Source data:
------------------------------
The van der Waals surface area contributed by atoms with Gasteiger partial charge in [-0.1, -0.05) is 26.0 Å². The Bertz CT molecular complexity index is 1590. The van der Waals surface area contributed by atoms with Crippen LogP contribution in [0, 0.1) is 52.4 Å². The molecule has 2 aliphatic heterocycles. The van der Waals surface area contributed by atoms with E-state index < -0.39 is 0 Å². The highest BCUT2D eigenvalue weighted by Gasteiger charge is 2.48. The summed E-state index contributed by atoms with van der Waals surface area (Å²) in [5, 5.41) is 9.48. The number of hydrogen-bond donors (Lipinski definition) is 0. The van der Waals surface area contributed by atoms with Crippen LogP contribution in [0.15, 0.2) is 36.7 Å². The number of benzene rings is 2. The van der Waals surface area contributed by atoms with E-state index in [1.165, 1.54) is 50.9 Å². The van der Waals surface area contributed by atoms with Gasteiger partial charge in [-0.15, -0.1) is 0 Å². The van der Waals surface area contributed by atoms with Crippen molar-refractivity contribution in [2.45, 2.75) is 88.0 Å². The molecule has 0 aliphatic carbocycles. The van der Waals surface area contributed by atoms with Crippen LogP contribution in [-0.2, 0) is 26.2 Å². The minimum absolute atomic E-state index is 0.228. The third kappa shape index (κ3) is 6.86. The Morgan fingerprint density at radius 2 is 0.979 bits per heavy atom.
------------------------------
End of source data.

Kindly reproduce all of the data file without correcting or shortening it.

The van der Waals surface area contributed by atoms with Gasteiger partial charge in [-0.1, -0.05) is 26.0 Å². The Bertz CT molecular complexity index is 1590. The van der Waals surface area contributed by atoms with Crippen LogP contribution in [0, 0.1) is 52.4 Å². The molecule has 2 aliphatic heterocycles. The van der Waals surface area contributed by atoms with E-state index < -0.39 is 0 Å². The highest BCUT2D eigenvalue weighted by Gasteiger charge is 2.48. The summed E-state index contributed by atoms with van der Waals surface area (Å²) in [5, 5.41) is 9.48. The number of hydrogen-bond donors (Lipinski definition) is 0. The van der Waals surface area contributed by atoms with Crippen LogP contribution in [0.15, 0.2) is 36.7 Å². The number of benzene rings is 2. The van der Waals surface area contributed by atoms with E-state index in [1.165, 1.54) is 50.9 Å². The van der Waals surface area contributed by atoms with Gasteiger partial charge in [-0.15, -0.1) is 0 Å². The van der Waals surface area contributed by atoms with Crippen molar-refractivity contribution in [2.45, 2.75) is 88.0 Å². The molecule has 0 aliphatic carbocycles. The van der Waals surface area contributed by atoms with Crippen LogP contribution in [-0.2, 0) is 26.2 Å². The minimum absolute atomic E-state index is 0.228. The third kappa shape index (κ3) is 6.86. The Morgan fingerprint density at radius 2 is 0.979 bits per heavy atom.